Chinese airlines will need an additional 3,200 aircraft over the next 10 years as Chinese citizens travel more, according to Avolon, the international aircraft leasing company controlled by China’s conglomerate HNA Group. According to a research paper issued on Thursday, more than 50 per cent of the aircraft still need to be ordered, including 1,150 narrow-body aircraft, 400 wide-body aircraft and 150 regional jets.
China currently had 2,800 aircraft in its passenger service fleet, which accounted for 13 per cent of the world’s total and represented 11 per cent annual growth since 2010, the paper said. The fleet mix had a high narrow-body content, compared with the average for the rest of the world, and Chinese airlines were correspondingly underresourced in wide-body aircraft, it added.
“China offers an attractive long-term growth opportunity for domestic and international airlines, aircraft [original equipment manufacturers] and aircraft leasing companies,” said Dick Forsberg, Avolon’s head of strategy and author of the study. “Competition for airlines is likely to be intense as Chinese airlines focus on capturing their growth potential while being challenged by international carriers.”
Forsberg said there was also huge potential for original equipment manufacturers and lessors to capitalise on the under-ordered position in China, particularly in the wide-body segment. China’s answer to Airbus, Boeing completes Shanghai maiden flight
Rapid growth in outbound travel was the strongest factor fuelling demand for more flights and aircraft, the paper said. China became the world’s largest source of international outbound tourists in 2012, overtaking Germany and the United States, accounting for almost 10 per cent of global cross-border trips, according to the paper.
The China National Tourism Administration has projected outbound Chinese tourists will reach 200 million by 2020. Last year, the number was 122 million.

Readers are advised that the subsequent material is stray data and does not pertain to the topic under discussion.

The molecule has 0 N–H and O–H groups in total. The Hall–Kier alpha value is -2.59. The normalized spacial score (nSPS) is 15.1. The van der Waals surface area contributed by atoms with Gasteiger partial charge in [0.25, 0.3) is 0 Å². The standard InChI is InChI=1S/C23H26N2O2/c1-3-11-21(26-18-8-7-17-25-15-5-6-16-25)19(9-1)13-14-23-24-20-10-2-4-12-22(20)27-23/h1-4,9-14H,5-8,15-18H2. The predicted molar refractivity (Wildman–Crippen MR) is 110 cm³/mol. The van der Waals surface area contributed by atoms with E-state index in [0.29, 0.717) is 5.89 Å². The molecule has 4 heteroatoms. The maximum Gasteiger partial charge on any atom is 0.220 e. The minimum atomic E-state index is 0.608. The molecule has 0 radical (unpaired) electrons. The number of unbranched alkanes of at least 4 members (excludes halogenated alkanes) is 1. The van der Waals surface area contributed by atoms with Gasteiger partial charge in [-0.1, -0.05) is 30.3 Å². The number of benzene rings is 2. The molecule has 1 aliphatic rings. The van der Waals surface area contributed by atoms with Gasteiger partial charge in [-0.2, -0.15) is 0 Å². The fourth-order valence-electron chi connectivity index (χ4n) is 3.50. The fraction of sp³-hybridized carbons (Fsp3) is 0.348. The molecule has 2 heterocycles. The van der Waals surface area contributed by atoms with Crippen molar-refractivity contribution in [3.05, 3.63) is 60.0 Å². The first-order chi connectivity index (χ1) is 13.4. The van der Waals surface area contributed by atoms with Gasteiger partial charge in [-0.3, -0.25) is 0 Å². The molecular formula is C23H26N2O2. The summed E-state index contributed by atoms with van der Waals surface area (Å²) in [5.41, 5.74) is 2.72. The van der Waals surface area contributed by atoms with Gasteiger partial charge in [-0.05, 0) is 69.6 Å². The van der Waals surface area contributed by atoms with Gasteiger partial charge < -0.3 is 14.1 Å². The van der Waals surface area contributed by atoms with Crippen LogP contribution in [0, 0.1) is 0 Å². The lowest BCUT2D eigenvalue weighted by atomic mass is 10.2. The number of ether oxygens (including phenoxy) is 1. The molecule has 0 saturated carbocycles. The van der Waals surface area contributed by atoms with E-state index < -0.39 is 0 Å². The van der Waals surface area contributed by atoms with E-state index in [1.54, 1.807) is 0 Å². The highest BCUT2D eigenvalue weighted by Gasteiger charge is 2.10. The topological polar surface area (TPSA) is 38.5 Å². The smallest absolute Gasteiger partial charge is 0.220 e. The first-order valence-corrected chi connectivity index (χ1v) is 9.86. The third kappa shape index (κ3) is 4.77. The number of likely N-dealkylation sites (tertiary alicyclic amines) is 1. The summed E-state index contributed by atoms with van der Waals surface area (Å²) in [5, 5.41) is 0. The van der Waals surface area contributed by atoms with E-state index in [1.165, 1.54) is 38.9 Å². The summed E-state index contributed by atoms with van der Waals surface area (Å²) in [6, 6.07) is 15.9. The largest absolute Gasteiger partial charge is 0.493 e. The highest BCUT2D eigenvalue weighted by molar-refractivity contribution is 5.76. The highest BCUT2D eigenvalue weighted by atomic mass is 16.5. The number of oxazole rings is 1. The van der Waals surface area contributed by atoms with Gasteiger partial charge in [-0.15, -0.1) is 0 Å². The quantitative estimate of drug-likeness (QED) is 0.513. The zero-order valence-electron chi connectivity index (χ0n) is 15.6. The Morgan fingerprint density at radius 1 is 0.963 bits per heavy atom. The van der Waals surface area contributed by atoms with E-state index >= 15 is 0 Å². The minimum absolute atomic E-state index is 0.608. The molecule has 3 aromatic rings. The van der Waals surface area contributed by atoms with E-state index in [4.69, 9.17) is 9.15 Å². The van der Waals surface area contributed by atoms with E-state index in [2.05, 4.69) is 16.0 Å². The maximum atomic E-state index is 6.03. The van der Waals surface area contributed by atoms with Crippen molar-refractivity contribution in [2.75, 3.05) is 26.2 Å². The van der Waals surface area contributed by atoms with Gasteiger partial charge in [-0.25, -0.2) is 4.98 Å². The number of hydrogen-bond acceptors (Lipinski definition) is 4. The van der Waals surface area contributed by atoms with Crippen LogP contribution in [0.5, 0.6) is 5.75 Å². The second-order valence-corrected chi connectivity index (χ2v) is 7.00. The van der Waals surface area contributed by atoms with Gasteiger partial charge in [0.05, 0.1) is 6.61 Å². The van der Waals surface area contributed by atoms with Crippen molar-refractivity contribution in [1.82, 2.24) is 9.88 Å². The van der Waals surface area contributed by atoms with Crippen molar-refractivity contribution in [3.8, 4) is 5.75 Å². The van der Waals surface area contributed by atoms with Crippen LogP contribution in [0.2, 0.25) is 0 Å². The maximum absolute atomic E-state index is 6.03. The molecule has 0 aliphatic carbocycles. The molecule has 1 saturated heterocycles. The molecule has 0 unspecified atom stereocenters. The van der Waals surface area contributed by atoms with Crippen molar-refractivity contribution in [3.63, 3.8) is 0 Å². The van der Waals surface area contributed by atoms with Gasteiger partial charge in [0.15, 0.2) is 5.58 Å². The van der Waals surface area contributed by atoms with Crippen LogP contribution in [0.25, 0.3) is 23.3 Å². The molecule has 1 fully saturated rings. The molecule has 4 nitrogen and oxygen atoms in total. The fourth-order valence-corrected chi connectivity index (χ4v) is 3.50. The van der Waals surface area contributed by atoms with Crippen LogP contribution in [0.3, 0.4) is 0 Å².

“This  number represents less than 9 per cent of the total population and only 15 per cent of urban residents, suggesting that there is a great deal more growth … Those travellers spent US$110 billion, which makes the market an extremely attractive one for the destination countries,” the Avolon paper said.
Conversely, inbound international visitors accounted for only a fraction of Chinese tourists travelling abroad. The National Bureau of Statistics reported that 25 million international visitors arrived in China in 2015, a small decline over 2014, with the 10-year average growth since 2005 running at 2.5 per cent. The paper also pointed out that Chinese airlines were competitive when compared to foreign rivals.
By the competitive performance index, a benchmark that tracks market share, Chinese airlines achieved an average score of 1.02 in 2016, indicating that “Chinese airlines secure a slightly higher market share than their overseas competitors relative to the capacity offered”, the paper said.
“However, this is a decline from their rating in 2010, which was 1.05. This drop in competitive performance towards the average is partly explained by the changing mix of activity across the various regions, with Chinese airlines increasing their activity in more competitive markets.”